The 320 km² Nkasa Rupara National Park (previously known as Mamili NP) is one of Namibia’s best kept secrets. This remote and seldom visited park is a veritable haven that is reminiscent of Botswana’s Okavango Delta – with no luxury camps and a whole lot less visitors.
Found in East Caprivi, this remote park is made up of river channels, bird laden wetlands and islands boasting large numbers of wildlife. It is the biggest wetland conservation area in Namibia, and its relative inaccessibility makes it a truly wild African frontier.
There are no luxury lodges in the park, and it is mostly navigated on self-drive safaris. 4 x 4 tracks make their way through Nkasa Rupara and intrepid travellers can take on the park with no guide, at their own risk of course.
There is an annual flood risk in the rainy season, and therefore camping is not advised, and visitors should handle the roads, rivers and other obstacles with caution. As there are hippo families and huge Nile crocodiles that lay await in the most of the park’s waterways.
The main islands of Nkasa and Lupala are found in the Kwando/Linyati River and during the dry months are accessible over land, however, the rainy season floods almost 80% of them making them largely inaccessible. This also provides a sanctuary for huge number of birds and other animals. This is the area which has the largest numbers of recorded bird species in the entire country, and during the dry season massive herds of elephant populate the islands.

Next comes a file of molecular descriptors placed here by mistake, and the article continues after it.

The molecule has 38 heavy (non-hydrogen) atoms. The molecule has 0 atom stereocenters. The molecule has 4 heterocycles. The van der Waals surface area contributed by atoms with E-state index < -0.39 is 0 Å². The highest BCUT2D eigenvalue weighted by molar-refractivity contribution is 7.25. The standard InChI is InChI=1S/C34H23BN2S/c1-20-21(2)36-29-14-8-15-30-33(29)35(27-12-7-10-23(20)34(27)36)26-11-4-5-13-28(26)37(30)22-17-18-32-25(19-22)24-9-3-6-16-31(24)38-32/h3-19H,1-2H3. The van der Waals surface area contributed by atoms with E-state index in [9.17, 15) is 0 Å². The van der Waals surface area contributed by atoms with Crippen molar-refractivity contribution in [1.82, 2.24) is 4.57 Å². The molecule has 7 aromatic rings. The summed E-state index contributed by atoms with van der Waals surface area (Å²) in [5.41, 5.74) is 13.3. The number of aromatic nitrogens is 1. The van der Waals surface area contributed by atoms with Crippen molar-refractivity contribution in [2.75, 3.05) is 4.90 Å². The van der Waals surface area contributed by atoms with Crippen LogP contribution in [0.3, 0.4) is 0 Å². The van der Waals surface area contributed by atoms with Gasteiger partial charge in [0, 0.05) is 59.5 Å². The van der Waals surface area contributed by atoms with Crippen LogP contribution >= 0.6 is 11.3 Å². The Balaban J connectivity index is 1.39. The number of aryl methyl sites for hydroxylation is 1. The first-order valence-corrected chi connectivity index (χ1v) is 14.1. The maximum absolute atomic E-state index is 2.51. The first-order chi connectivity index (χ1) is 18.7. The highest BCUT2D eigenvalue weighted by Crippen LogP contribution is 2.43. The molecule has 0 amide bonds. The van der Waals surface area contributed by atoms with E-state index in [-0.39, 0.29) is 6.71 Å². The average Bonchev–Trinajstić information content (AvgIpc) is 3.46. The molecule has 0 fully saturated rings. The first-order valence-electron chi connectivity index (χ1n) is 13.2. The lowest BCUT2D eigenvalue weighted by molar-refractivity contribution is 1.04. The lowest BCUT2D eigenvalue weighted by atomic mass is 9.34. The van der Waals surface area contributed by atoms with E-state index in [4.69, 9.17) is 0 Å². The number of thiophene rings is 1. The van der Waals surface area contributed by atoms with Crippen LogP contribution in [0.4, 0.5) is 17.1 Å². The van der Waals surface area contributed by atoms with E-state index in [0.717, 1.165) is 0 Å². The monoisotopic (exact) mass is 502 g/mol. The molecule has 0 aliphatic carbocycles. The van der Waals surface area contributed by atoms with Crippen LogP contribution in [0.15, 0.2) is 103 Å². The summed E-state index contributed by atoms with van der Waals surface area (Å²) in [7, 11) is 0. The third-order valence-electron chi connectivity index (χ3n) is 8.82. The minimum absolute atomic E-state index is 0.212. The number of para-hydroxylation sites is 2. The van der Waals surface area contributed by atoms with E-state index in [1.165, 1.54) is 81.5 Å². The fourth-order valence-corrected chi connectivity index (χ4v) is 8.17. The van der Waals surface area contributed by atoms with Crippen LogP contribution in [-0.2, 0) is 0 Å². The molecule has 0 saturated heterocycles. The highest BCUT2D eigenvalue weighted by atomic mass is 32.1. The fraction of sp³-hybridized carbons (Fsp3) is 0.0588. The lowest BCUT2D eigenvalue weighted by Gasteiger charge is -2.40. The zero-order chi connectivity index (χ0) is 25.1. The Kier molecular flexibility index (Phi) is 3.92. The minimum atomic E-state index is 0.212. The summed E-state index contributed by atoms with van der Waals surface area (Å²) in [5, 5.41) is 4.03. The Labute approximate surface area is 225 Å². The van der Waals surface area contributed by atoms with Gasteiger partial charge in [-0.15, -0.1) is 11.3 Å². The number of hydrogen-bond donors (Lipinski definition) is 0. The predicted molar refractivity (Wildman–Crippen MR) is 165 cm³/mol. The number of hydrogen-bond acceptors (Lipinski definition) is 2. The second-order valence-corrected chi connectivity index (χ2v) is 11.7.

The flora in the park is exquisite with vast floodplains, tall reeds, woodlands, marshes and savannah all found within the park. This variety of vegetation offers a home to many different species of wildlife including lion, leopard, buffalo, elephant, spotted hyena, giraffe and the rare sitatunga (among many others).
Visitors are unlikely to see any other tourists in the park, with only thunderstorms as their ever-present companions. Fuel, water and food all need to be taken along and entry permits need to be obtained.
The Nkasa Rupara is certainly one of the wildest parks in the country and makes one of the most exciting self-drive destinations in Southern Africa.